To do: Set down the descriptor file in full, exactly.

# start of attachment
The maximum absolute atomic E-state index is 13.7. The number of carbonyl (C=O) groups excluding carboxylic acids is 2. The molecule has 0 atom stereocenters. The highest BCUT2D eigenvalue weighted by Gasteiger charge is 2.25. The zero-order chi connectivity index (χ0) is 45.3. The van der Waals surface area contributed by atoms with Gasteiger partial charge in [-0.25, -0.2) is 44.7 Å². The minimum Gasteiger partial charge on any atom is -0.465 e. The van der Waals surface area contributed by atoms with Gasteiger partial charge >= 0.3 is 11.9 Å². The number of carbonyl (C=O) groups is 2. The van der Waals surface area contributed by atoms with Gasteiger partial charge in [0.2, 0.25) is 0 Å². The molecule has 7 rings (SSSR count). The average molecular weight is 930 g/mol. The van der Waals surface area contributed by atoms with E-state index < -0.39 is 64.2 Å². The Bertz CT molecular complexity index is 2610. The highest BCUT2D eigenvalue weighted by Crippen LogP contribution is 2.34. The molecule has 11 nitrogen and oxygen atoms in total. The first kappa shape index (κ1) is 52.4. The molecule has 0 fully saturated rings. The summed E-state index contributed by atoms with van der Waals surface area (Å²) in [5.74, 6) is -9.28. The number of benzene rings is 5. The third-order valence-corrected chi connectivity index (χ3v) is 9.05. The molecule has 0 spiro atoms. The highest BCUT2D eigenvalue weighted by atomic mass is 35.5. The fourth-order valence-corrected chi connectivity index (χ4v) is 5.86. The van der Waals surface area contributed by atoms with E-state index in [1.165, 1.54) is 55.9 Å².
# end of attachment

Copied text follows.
The maximum absolute atomic E-state index is 13.7. The number of carbonyl (C=O) groups excluding carboxylic acids is 2. The molecule has 0 atom stereocenters. The highest BCUT2D eigenvalue weighted by Gasteiger charge is 2.25. The zero-order chi connectivity index (χ0) is 45.3. The van der Waals surface area contributed by atoms with Gasteiger partial charge in [-0.25, -0.2) is 44.7 Å². The minimum Gasteiger partial charge on any atom is -0.465 e. The van der Waals surface area contributed by atoms with Gasteiger partial charge >= 0.3 is 11.9 Å². The number of carbonyl (C=O) groups is 2. The van der Waals surface area contributed by atoms with Gasteiger partial charge in [0.2, 0.25) is 0 Å². The molecule has 7 rings (SSSR count). The average molecular weight is 930 g/mol. The van der Waals surface area contributed by atoms with E-state index < -0.39 is 64.2 Å². The Bertz CT molecular complexity index is 2610. The highest BCUT2D eigenvalue weighted by Crippen LogP contribution is 2.34. The molecule has 11 nitrogen and oxygen atoms in total. The first kappa shape index (κ1) is 52.4. The molecule has 0 fully saturated rings. The summed E-state index contributed by atoms with van der Waals surface area (Å²) in [5.74, 6) is -9.28. The number of benzene rings is 5. The third-order valence-corrected chi connectivity index (χ3v) is 9.05. The molecule has 0 spiro atoms. The highest BCUT2D eigenvalue weighted by atomic mass is 35.5. The fourth-order valence-corrected chi connectivity index (χ4v) is 5.86. The van der Waals surface area contributed by atoms with E-state index in [1.165, 1.54) is 55.9 Å².